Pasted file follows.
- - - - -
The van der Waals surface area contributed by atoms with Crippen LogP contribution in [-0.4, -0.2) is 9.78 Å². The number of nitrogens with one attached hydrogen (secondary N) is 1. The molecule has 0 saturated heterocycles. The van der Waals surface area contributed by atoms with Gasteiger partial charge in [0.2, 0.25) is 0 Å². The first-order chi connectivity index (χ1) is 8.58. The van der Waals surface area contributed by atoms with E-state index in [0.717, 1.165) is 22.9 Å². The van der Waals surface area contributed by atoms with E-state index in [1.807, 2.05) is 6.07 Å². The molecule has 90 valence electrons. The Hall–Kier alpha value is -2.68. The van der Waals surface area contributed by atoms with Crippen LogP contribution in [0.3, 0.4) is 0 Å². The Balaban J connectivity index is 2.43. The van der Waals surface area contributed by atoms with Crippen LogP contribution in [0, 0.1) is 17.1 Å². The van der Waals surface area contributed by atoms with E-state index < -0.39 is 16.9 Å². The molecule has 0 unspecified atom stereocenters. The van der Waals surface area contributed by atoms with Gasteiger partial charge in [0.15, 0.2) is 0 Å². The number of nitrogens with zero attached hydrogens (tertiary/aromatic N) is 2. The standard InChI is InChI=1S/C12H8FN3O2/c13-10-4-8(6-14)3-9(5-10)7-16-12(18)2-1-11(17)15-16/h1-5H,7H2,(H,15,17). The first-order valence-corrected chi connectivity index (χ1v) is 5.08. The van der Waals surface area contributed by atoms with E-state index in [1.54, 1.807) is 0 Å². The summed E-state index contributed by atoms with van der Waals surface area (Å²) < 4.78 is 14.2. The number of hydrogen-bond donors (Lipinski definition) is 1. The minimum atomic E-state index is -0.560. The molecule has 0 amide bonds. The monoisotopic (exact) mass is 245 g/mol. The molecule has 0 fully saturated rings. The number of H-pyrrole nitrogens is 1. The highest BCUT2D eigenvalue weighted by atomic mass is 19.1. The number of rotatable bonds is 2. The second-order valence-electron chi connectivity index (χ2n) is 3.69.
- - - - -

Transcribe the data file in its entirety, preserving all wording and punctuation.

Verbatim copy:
The van der Waals surface area contributed by atoms with Crippen LogP contribution in [-0.4, -0.2) is 9.78 Å². The number of nitrogens with one attached hydrogen (secondary N) is 1. The molecule has 0 saturated heterocycles. The van der Waals surface area contributed by atoms with Gasteiger partial charge in [0.2, 0.25) is 0 Å². The first-order chi connectivity index (χ1) is 8.58. The van der Waals surface area contributed by atoms with E-state index in [0.717, 1.165) is 22.9 Å². The van der Waals surface area contributed by atoms with E-state index in [1.807, 2.05) is 6.07 Å². The molecule has 90 valence electrons. The Hall–Kier alpha value is -2.68. The van der Waals surface area contributed by atoms with Crippen LogP contribution in [0.3, 0.4) is 0 Å². The Balaban J connectivity index is 2.43. The van der Waals surface area contributed by atoms with Crippen LogP contribution in [0, 0.1) is 17.1 Å². The van der Waals surface area contributed by atoms with E-state index < -0.39 is 16.9 Å². The molecule has 0 unspecified atom stereocenters. The van der Waals surface area contributed by atoms with Gasteiger partial charge in [0.15, 0.2) is 0 Å². The number of nitrogens with zero attached hydrogens (tertiary/aromatic N) is 2. The standard InChI is InChI=1S/C12H8FN3O2/c13-10-4-8(6-14)3-9(5-10)7-16-12(18)2-1-11(17)15-16/h1-5H,7H2,(H,15,17). The first-order valence-corrected chi connectivity index (χ1v) is 5.08. The van der Waals surface area contributed by atoms with E-state index in [1.54, 1.807) is 0 Å². The summed E-state index contributed by atoms with van der Waals surface area (Å²) < 4.78 is 14.2. The number of hydrogen-bond donors (Lipinski definition) is 1. The minimum atomic E-state index is -0.560. The molecule has 0 amide bonds. The monoisotopic (exact) mass is 245 g/mol. The molecule has 0 fully saturated rings. The number of H-pyrrole nitrogens is 1. The highest BCUT2D eigenvalue weighted by atomic mass is 19.1. The number of rotatable bonds is 2. The second-order valence-electron chi connectivity index (χ2n) is 3.69.